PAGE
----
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Do You Maximize the Use of Your Rod?

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Here is an article that I come across a while ago for which a thread in the Largemouth forum brought to the forefront.

I think has some great insight regarding our rods and how to get the most out of them when we have those hawgs on the other end. The article is from The Reel News Publication (a local periodical) written by J.D. Wade. I wish to give him full credit.

I learned something from it and I hope you do also.

Please feel free to throw in your two cents, yay or nay, etc. I believe this is a topic worthy of all opinions and further pursuit. Anyway, passing on!

Article Below:

Know Your Rod Angle by JD Wade

You've just set the hook in the mouth of that trophy fish and the battle is on!! It's going to be an epic event, a real white knuckle ordeal, and you are going to have to show it who's boss. This may be the ultimate test of your rod, and the strength of your arms. The angle at which you hold your rod may mean the difference between success and failure.

Whether you are trying to land your biggest ever salmon or halibut, a feisty walleye, an angry bass or maybe a giant trout, each rod you use has a certain amount of lifting power built into its design. The key to winning the tough battles between angler and swimming adversary is knowing how to tap into that lifting power. A research team conducted a study for G. LOOMIS company, that blew away conventional thinking about the most efficient rod angles for controlling fish. The results also help us understand rod dynamics.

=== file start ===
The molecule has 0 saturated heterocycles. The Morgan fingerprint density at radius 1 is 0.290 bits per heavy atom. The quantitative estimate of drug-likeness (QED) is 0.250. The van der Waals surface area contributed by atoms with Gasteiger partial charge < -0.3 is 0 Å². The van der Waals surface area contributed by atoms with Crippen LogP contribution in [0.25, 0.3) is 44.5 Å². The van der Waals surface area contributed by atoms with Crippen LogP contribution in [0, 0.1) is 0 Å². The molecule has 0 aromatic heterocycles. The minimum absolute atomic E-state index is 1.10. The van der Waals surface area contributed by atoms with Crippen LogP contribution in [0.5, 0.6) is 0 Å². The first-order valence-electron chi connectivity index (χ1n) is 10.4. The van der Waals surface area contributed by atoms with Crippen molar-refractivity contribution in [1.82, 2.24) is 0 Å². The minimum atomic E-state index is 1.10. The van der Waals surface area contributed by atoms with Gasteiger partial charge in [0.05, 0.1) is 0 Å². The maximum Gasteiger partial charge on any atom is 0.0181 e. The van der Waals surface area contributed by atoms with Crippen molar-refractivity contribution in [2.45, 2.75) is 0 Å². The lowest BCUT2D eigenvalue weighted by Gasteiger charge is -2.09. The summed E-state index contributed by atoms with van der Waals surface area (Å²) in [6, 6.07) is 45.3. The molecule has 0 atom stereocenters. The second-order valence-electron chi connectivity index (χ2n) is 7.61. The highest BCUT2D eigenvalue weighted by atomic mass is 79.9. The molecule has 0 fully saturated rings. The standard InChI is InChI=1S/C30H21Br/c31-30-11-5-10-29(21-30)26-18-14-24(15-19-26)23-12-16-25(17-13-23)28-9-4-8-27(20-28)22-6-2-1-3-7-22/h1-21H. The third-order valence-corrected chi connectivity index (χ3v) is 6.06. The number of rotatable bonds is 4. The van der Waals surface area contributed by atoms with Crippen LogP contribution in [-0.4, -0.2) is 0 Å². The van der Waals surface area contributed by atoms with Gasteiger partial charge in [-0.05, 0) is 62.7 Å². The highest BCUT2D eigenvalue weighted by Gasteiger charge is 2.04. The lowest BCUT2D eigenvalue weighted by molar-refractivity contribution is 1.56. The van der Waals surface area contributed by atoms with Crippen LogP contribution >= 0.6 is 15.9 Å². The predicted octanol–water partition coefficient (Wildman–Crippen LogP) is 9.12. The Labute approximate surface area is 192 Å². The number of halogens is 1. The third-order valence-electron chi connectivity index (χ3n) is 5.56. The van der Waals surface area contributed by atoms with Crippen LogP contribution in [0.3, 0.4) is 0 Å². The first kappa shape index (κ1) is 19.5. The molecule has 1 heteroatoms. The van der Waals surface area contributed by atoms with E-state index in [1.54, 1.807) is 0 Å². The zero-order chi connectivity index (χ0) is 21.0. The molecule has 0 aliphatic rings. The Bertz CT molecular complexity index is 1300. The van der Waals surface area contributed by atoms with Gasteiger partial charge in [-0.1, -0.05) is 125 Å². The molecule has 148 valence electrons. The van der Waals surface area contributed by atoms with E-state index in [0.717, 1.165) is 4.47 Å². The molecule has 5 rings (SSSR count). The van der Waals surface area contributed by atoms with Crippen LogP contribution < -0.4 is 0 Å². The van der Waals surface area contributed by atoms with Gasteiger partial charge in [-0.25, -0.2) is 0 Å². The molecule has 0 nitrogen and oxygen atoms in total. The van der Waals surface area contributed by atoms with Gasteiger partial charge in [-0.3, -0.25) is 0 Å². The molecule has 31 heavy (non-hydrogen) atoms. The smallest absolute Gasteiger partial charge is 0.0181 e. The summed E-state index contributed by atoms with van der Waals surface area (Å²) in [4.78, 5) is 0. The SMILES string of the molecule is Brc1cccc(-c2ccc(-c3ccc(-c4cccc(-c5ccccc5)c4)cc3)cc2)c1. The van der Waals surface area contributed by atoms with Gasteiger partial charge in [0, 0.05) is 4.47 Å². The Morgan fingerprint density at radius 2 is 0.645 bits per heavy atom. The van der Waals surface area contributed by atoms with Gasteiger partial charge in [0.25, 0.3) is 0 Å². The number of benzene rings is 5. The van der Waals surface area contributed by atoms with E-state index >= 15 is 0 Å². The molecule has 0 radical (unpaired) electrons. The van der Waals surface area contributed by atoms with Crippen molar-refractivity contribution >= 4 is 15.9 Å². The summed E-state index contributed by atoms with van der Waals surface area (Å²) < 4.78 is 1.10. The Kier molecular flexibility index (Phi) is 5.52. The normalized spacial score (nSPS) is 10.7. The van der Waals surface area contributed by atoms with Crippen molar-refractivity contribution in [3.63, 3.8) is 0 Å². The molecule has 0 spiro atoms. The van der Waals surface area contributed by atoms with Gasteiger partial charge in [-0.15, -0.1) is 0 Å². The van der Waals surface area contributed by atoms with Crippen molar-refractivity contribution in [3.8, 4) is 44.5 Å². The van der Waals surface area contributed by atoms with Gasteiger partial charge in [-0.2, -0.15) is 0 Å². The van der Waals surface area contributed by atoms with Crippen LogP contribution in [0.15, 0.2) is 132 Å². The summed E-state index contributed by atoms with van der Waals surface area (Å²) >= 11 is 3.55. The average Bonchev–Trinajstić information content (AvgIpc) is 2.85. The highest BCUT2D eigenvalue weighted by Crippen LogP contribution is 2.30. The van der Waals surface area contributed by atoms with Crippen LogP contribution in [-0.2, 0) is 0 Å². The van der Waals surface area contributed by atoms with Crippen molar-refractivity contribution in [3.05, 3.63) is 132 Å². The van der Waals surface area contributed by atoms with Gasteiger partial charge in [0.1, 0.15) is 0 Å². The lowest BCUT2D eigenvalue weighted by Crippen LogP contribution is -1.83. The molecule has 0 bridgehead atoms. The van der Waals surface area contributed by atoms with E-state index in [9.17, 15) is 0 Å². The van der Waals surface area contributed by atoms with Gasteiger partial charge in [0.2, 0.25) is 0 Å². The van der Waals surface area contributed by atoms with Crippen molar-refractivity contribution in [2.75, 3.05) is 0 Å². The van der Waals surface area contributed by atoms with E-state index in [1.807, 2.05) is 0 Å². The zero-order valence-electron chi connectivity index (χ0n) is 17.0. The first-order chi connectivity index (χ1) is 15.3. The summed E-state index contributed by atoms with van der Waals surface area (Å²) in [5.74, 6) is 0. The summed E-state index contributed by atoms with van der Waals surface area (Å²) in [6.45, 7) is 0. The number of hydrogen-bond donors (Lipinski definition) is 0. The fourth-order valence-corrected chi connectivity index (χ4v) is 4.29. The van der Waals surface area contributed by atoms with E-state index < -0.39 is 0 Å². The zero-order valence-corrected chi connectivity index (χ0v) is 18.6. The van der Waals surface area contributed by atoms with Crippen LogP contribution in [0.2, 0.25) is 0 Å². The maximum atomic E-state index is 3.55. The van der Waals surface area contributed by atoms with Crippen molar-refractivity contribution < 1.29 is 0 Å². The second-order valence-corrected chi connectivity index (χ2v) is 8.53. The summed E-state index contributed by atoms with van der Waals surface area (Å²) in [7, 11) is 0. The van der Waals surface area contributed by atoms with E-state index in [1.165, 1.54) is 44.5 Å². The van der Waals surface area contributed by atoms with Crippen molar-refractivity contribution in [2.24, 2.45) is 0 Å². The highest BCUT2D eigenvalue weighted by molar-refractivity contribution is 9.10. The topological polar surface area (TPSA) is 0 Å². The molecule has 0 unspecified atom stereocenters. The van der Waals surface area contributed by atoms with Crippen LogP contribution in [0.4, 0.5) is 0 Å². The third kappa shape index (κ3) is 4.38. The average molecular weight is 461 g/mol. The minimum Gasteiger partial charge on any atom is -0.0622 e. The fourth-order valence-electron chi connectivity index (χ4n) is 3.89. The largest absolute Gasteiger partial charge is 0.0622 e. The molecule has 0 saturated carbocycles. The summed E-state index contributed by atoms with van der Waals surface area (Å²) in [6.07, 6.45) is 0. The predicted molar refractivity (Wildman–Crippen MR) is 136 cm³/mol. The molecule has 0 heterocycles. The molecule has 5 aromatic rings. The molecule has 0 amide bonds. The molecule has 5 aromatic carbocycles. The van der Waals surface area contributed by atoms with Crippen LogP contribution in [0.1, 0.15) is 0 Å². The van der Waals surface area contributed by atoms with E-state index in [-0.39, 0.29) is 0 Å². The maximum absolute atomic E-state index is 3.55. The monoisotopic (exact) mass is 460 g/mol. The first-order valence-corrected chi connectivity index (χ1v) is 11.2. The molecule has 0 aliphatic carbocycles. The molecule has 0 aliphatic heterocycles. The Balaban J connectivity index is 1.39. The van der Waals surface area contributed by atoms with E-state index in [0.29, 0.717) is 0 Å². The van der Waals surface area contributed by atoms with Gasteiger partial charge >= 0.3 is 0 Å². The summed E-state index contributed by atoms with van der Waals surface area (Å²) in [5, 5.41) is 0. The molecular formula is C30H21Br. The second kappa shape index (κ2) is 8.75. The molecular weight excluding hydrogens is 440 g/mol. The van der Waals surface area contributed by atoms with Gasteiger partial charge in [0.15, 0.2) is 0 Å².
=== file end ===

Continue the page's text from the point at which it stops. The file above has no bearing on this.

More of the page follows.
The researchers used a 6 foot 6 inch G. LOOMIS saltwater rod with three pounds of suspended weight, acting as a pre-load. During the testing, the rod would be quickly raised 14 inches, from seven different angles. This was to stimulate the pumping action used in a battle with a sounding fish. The amount of lifting power was measured at the different angles. 0 degrees being straight down, and 180 degrees straight up.

At 30 degrees the rod exerted 62 pounds of lift. From 60 degrees the lift dropped to 48 pounds and 90 degrees produced 37 pounds. Those angles provided kind of lift the necessary to move a big fish. Therefore, 30 to 90 degrees can be called the power zone.

Above 90 degrees the lifting power dropped off dramatically. At 120 degrees, only 9 pounds of lift was measured. The results were nearly identical using the same length bass casting rod .

I think this shows you may want to keep you rod tip up, as we are always instructed, when the fish is running, but when it's your turn fight back line, holding your rod not higher than parallel with the water will conserve your own strength, and take maximum advantage of your rod's design.

J.D. Wade has written an award winning, best selling book, SHELLFISH GUIDE, published by Evergreen Pacific Publishing. . .

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I must be "unconventional" then, becouse I alway's try to fight the fish with the rod to my left, with the rod at or just above parallel to the water.

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Good stuff there, thanks, amigo.

Pfluemis, you'll still have the angle, just in a different plane.

I seem to remember reading somewhere that bending your rod much past 90 degrees put you in the danger zone. This is when rods will snap. I can verify that. I've snapped a few in my time.



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